The importance of sleep: are you underestimating how much you need?

January 24 2018

The importance of a good quality sleep is often overlooked, even by those who try and live the healthiest lifestyles. As the brain can outwardly function on five hours of rest, or sometimes even less, surely it’s easy to think that it’s okay to miss a few hours here and there.

We’re all guilty of not going to bed when we know we should, but this can actually have a big impact on our day as a whole. Everyone knows that too much sugar is bad for us - too little sleep can be just as damaging.

Dr David Hillman, one of the world’s leading experts on sleep, likens our health to a three-legged stool, with exercise, diet and sleep making up the legs. Many people are happy to balance on a two-legged stool - just diet and exercise - with sleep considered optional. In reality, we would all be much more comfortable and balanced with all three legs of the stool working.

The benefits of getting enough sleep

Restoration and Repair

We spend, on average, a massive 36% of our lives asleep. We know this is for restoration and repair, with our sleep switching on hundreds of genes involved in the restoration of the body and repair of metabolic pathways. Not getting enough can actually alter activity in genes that control metabolism, inflammation, immunity and stress.

Laying down memories

There is also powerful evidence that sleep helps the brain process information and lay down memories. According to Dr Hillman:

“What science thinks happens is that when you’re awake, certain neural circuits in your brain are constantly bombarded with information. As the day wears on they start to lose their sensitivity.

“They go through a phenomenon called downregulation, meaning they lose their sensitivity as the bombarding gets harder. Eventually, the tiredness and the lethargy that you experience and the less efficient processing of the information by the brain, plus slower reaction times, are a manifestation of that.

“During sleep, those circuits get rested and they upregulate; their sensitivity to these signals returns and they’re ready to receive a whole lot more information the next day.”

Helping aid solutions to complex problems and aiding creativity

Circadian neuroscientist, Russell Foster, from Oxford University claims that a good night sleep can help to solve problems and aid creativity. He said:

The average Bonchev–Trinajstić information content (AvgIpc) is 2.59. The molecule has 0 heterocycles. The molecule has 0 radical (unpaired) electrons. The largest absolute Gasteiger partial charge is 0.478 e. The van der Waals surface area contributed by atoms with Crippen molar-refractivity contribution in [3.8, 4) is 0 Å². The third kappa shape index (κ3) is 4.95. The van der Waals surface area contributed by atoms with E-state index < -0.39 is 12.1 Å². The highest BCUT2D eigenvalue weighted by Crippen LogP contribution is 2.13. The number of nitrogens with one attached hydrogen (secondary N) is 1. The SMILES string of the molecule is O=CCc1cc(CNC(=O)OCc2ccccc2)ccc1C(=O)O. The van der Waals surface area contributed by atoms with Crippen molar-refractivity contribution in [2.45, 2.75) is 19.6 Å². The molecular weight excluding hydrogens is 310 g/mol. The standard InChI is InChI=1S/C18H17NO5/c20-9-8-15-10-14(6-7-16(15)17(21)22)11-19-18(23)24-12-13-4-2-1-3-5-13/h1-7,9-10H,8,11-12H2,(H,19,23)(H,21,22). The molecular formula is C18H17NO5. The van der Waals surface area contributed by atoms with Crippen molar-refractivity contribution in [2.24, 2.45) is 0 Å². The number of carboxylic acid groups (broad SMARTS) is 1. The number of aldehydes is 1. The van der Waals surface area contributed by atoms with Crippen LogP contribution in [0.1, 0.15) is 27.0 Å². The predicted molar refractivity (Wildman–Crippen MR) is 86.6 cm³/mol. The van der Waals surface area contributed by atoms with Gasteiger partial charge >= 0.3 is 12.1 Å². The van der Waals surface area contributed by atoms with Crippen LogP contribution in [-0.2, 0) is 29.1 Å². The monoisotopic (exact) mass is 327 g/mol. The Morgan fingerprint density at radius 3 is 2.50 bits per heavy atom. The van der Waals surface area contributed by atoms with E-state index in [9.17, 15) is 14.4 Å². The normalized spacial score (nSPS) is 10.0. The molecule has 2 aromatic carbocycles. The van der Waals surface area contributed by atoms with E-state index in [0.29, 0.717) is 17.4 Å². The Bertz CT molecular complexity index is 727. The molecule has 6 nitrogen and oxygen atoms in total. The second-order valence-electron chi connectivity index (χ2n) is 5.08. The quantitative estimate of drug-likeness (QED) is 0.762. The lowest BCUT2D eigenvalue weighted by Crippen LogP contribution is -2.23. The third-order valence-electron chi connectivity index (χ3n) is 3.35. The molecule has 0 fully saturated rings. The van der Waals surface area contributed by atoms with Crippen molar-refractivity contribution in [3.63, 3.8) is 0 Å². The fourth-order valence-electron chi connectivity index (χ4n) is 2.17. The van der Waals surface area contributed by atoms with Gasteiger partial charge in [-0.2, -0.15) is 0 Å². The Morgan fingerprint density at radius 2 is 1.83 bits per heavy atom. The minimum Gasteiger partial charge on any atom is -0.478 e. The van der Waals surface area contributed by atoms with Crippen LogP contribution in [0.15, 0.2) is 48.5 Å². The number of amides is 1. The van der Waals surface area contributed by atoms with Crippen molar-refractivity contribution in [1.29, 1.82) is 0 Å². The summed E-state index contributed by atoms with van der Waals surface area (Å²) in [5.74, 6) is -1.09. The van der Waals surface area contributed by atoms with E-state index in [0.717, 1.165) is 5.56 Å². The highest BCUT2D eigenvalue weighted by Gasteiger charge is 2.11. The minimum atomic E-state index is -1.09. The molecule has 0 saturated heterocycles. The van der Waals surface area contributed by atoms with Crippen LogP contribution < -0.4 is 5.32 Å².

“What’s turned out to be really exciting is that our ability to come up with novel solutions to complex problems is hugely enhanced by a night of sleep. In fact, it’s been estimated to give us a threefold advantage. Sleeping at night enhances our creativity. And what seems to be going on is that, in the brain, those neural and synaptic connections that are important are linked and strengthened, while those that are less important tend to fade away.”

Builds muscle group hormone

Although the brain releases several hormones during sleep, growth hormone is probably the most vital to those who exercise due to its importance in muscle building. Responsible for stimulating cell growth, reproduction and regeneration, growth hormone is also linked with increased metabolism.

Increases energy

Glucose and glycogen are our main sources of energy and are particularly important as a fuel source for endurance events beyond 90 minutes. Sleep deprivation may decrease glycogen synthesis and slow the storage of glycogen.

Reduces appetite and hunger

Missing out on sleep increases appetite and hunger by elevating the body’s concentrations of the appetite-stimulating hormone ghrelin and decreasing the levels of the satiety hormone leptin. This makies weight management harder work than it should be.

How much sleep do we actually need?

Sleep experts believe 7.5 to 8 hours a night is ideal – but they acknowledge this will vary with different individuals. As one put it, how much sleep would you get if you could sleep as much as you wanted, without work, children or other things getting in the way? Think back to your last holiday. How many hours did you sleep without interruptions waking you?



Make time for sleep - even if you have a busy schedule. At least 7.5 to 8 hours a night is recommended.


Try to get to bed at the same time each night. If you can’t control when you fall asleep, always wake up at the same time. Try and wake with natural light, which suppresses melatonin, and don’t hit the snooze button.


Get the best mattress you can afford and turn the bedroom into a haven you feel relaxed in. Having a comfortable, welcoming bedroom will make sleep time more inviting. 4. HAVE A WIND-DOWN ROUTINE

Indulge in things that relax rather than stimulate you, such as a hot bath or herbal drink. Give yourself a break from social media and answering emails late at night.


Computers and phones emit blue light that suppresses sleep hormone melatonin.


Obsessing about not sleeping when you can’t get to sleep makes it worse. Think of other, more pleasant things.

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